Urgent care clinics are designed to provide immediate medical attention for conditions that are not life-threatening, such as minor injuries or illnesses. Because of this, they are a great supplement to your primary care, if your primary care physician is unavailable.
Mistake #5: Forgetting to Bring Important Information
When you go to urgent care, it's important to bring certain items, to ensure you get the best possible outcome to your visit. Here are some things you should consider bringing with you:
- Your ID and insurance card
- A list of any medications you currently take
- Your medical history (including any previous surgeries, allergies, and chronic conditions you may have)
- A list of your current symptoms
- Payment method (if you don't have insurance, be prepared to pay for your visit out-of-pocket)
In addition to the items listed above, you should also consider bringing the following things to help make your visit smooth and comfortable:
- Comfortable clothing
- Forms and paperwork (including any referral paperwork, if you were referred to urgent care by another healthcare provider)
Does Urgent Care Take My Insurance?
Most urgent care clinics take insurance—so the price for a visit may not be as steep as you might think. However, you’ll still need to make sure that your specific insurance plan has urgent care coverage and that your chosen walk-in clinic accepts it. If you want to avoid surprise costs, you should call your insurance provider to discuss your coverage plan and any urgent care payment options before heading to the clinic.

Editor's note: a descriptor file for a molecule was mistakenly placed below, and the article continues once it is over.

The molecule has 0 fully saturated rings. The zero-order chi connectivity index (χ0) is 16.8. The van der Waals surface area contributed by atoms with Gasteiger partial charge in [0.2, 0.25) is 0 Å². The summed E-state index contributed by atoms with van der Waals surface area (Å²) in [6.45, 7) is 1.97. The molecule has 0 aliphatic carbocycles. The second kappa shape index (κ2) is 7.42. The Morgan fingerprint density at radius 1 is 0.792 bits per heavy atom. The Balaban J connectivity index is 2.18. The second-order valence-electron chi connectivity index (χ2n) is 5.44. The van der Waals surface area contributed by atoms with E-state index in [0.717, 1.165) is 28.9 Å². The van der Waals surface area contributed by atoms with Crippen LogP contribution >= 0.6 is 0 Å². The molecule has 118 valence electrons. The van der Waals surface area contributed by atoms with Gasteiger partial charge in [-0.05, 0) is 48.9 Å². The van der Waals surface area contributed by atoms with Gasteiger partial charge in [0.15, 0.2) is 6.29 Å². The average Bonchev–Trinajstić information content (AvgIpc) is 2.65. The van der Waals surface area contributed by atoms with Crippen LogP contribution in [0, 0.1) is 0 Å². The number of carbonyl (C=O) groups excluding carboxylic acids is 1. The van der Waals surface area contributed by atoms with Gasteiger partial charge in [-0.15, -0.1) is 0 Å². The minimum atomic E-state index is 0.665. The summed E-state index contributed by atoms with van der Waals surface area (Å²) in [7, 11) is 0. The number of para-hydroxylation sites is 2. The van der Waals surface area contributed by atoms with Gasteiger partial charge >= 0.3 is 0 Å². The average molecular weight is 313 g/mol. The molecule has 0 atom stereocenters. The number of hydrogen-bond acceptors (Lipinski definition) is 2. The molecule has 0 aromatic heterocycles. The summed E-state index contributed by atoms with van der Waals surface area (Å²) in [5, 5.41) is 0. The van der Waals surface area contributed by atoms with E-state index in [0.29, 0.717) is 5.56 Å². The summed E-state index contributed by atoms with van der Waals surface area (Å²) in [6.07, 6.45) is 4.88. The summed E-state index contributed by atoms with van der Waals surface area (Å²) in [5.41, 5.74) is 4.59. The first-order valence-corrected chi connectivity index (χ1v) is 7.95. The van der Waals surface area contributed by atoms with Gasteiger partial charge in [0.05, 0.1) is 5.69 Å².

Recap of The 5 Mistakes to Avoid When Going to Urgent Care
Urgent care clinics play a huge role in bringing quality healthcare to Americans. But it can be overwhelming when you or a loved one are not feeling well. This is why it's important to understand what urgent care clinics can do for you and what to bring with you for a smooth visit. To recap, five common mistakes people make when it comes to urgent care are:
- Not knowing when to go to urgent care
- Thinking all urgent care clinics are the same
- Using urgent care like an emergency room
- Using urgent care to replace primary care
- Forgetting to bring important items
If you’re reading this, chances are you are preparing to visit urgent care in the near future. To help you have the best experience possible, we’ve compiled a list of questions that you should ask before your appointment.
Questions to Ask Before Going to Urgent Care
Before going to any urgent care, it is important to research the facility and understand what services they offer. There can be major differences between small, independent urgent care clinics and larger urgent care clinics that are affiliated with a hospital system. Knowing what to expect can help you prepare and make informed decisions about your healthcare. Here are five questions you should ask, according to Agile Urgent Care:
- Do I need an appointment?
- Do you have lab and x-ray services available on-site?
- How long is your current wait time?
- Can I check in or hold my place in line online?
- Do you take my insurance?
- What is my co-pay for a visit?